Meet Leila Kern

Leila Kern’s route to becoming a Superior Court judge was circuitous, demanding, and ultimately very satisfying. After graduating from Barnard, she earned a doctorate in experimental psychology from Columbia, and (with two young children) embarked on an academic career—first at Beaver (now Arcadia University), Florida State, and for eleven years, Northeastern. As chair of the admissions committee for Northeastern’s doctoral program in psychology, she came to the painful realization that grant funding from the National Science Foundation, National Institutes of Health, and other sources was drying up. She couldn’t in good conscience recruit students if there were no jobs in their future. So she herself decided to change jobs. The career counselor she consulted interpreted her aptitude test results—“You test like a male lawyer”—there were no norms for women at the time.

She applied to Harvard, “40 is the noon of life,” was admitted early decision and thoroughly enjoyed law school. A summer internship at the US Attorney’s office led to a job at Hale and Dorr and two years later to an appointment as Assistant US Attorney in the US Attorney’s Office. There she loved working with “terrific colleagues” and a challenging range of cases, including medical malpractice and environmental issues. In 1989, Leila and four others formed the largest all-woman law firm in Massachusetts: Kern, Sosman, Hagerty, Roach, and Carpenter PC. This “litigation boutique,” a general litigation firm whose clients included the FDIC and the City of Boston, addressed serious cases such as employment discrimination and wrongful death. After three of its members, including Judge Kern, were appointed as Associate Justices of the Massachusetts Superior Court, the firm dissolved. Judge Kern presided over both civil and criminal cases, keeping the court in order and free of manipulation. During trials, she took copious notes during the 5-6 hours in the courtroom, and spent hours afterward reviewing the law. She loved the opportunity to educate the jurors by making the law understandable.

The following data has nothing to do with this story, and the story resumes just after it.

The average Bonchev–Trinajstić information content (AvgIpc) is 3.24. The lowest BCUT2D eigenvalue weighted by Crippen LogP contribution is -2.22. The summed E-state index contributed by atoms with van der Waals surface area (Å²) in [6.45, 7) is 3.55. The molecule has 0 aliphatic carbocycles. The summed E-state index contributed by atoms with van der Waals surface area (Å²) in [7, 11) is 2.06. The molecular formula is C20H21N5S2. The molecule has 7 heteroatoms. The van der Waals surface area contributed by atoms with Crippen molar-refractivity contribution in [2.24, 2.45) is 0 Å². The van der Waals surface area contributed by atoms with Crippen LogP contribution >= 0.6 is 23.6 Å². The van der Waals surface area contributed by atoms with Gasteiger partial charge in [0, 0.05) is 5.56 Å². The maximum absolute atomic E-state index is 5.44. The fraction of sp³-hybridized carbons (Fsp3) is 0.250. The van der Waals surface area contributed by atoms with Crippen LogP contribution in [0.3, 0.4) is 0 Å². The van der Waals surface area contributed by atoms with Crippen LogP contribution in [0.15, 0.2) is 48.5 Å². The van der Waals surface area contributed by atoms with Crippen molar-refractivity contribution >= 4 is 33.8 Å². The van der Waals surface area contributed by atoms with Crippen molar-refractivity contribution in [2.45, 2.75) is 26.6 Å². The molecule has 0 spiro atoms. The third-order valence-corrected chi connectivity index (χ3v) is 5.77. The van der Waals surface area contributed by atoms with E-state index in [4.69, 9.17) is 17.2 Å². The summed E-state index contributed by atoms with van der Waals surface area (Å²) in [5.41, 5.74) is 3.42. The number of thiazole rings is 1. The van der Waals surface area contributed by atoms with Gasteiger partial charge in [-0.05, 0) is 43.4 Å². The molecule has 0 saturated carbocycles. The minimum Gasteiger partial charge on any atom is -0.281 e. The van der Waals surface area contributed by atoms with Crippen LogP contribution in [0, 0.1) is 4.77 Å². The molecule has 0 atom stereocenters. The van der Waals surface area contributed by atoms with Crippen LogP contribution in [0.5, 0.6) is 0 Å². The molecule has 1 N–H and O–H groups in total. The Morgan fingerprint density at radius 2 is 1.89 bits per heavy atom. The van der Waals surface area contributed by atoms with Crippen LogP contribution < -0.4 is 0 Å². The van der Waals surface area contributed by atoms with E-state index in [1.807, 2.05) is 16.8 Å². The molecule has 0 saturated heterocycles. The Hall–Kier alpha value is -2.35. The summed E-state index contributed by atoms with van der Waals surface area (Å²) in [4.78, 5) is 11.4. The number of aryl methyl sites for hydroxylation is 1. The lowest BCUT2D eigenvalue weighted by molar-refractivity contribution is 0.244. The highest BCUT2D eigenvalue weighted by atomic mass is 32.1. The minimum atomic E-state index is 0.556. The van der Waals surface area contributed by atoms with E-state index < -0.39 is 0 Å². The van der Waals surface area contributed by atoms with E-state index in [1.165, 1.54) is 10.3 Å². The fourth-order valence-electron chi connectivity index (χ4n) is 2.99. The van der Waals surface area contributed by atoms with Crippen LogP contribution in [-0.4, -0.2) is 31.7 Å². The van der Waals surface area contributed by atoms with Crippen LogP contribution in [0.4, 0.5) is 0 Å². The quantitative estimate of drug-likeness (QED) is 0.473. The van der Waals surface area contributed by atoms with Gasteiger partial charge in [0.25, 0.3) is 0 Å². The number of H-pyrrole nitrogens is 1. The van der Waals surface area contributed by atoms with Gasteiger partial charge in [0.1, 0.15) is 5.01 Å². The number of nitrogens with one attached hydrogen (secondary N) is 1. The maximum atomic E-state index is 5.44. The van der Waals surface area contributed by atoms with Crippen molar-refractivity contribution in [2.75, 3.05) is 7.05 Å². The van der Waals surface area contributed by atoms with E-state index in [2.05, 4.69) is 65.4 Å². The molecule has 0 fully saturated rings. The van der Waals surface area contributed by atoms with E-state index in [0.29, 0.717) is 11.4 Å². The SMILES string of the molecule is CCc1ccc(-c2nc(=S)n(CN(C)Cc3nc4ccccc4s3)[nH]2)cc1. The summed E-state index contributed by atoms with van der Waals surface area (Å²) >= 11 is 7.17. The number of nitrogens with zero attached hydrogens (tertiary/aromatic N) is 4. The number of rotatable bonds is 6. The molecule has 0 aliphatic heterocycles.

“I wanted to keep the jurors awake and interested.” Her detailed instructions to the jury on such matters as the differences between first- and second-degree murder, self-defense and criminal responsibility, often took an hour in complex cases. “I liked and respected the jurors and they appreciated that respect.” The toughest part (except for listening impassively to liars’ testimonies) came after the jury’s verdict.

“Being a judge is lonely because you have to make the decisions yourself. The jury’s verdict of guilty triggers various options and is emotionally the most difficult. How long should the sentence be – five years is very different from twenty. Will the prisoner be sent to a local jail, where they will be close to their family and have local support for re-entry programs? Or to a distant prison in Texas where they will have neither? Evidentiary issues are particularly difficult because you’re making these decisions under pressure and can’t afford to make mistakes. Errors can lead to reversals.” Over a dozen years on the bench, meticulous preparation, common sense, and a commitment to equal justice for all sustained Judge Kern, “I loved being a judge.”

By North Hill Resident Lynn Z. Bloom from the December 2022 issue of The Hilltop.